Tokyo Olympic could turn into a global horror story

The COVID-19 aftermath from the 2021 Olympic Games might spread across the globe like a worldwide tsunami, just as returning World War I troops carried the Spanish influenza outbreak across the world in 1918-19.

Japan has always been obsessed with establishing itself on the map in a world moulded by Western powers, which often dictated China and Japan as isolated islands.

In the mid-nineteenth century Opium Wars, Western troops vanquished China. At the same time, Japan was marginalised in many ways, including forced trade deals in the 1850s, a minimal position at the Versailles peace conference, having only a secondary empire, and the bombing damage of World War II.

Japan's national goals are more fundamental than Australia's desire to make a name for itself through sport and, occasionally, war.

After decades of economic uncertainty, an ageing population, significant energy issues, a conservative and dogmatic administration, and threats from China and North Korea, Japan is nevertheless yearning to reclaim its place on the map.

This Olympic Games is a historical event, just as the 1964 Olympics rehabilitated Japan's worldwide position following World War II. Japan is now back on the map as the government prepares for an election in October.

Japan's victim identification is another frequent element formed by Japan's violent history and nature - earthquakes, typhoons, floods –. During the devastating tsunami-earthquake-nuclear calamity that struck northern Honshu in 2011, notably Fukushima, self-image was at an all-time high. After that series of disastrous horror stories, the Olympic Games have been presented as a return or redemption.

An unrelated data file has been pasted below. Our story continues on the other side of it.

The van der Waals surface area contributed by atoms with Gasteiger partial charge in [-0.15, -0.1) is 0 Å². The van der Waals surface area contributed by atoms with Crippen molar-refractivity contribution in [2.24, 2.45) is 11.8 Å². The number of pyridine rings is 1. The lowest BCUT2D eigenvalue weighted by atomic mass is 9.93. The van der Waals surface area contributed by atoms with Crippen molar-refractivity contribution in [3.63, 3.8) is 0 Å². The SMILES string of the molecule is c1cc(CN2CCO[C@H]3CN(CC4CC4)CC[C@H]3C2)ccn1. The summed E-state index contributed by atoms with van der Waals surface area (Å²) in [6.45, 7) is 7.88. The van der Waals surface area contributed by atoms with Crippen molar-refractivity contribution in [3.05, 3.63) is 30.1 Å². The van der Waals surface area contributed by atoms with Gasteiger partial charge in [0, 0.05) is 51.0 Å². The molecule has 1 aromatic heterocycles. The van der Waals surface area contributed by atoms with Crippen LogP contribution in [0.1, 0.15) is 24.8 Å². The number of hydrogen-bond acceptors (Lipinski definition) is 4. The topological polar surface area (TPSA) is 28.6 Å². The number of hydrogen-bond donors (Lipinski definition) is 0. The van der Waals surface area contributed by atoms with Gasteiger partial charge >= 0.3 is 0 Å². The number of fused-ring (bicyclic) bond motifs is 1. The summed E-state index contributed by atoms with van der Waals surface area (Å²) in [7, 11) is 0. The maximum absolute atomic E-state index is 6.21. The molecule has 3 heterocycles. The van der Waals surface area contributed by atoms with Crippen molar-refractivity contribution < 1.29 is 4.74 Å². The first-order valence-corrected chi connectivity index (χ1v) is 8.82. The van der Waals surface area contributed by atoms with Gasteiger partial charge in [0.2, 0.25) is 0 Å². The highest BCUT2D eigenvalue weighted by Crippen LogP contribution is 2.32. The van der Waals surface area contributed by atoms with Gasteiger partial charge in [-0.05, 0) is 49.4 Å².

The virus, on the other hand, poses a hazard to the Games and beyond. Despite efforts to prevent it, more than 60 infected athletes and officials have arrived days before the Opening Ceremony, including a few in the Olympic village.

The International Olympic Committee puts the Japanese government behind the eight balls in a hard-nosed legal and financial reading. Cancelling the games could cost Japan a lot of money in terms of contracts. However, in public health, Japan might cancel the Games and then prosecute the financial issues in international courts.

The administration lacked the bravery and mental independence to do so. As a worldwide sporting elite, the IOC may lack the morals to do so, which is exacerbated by its reliance on broadcast money.

The risks are dire.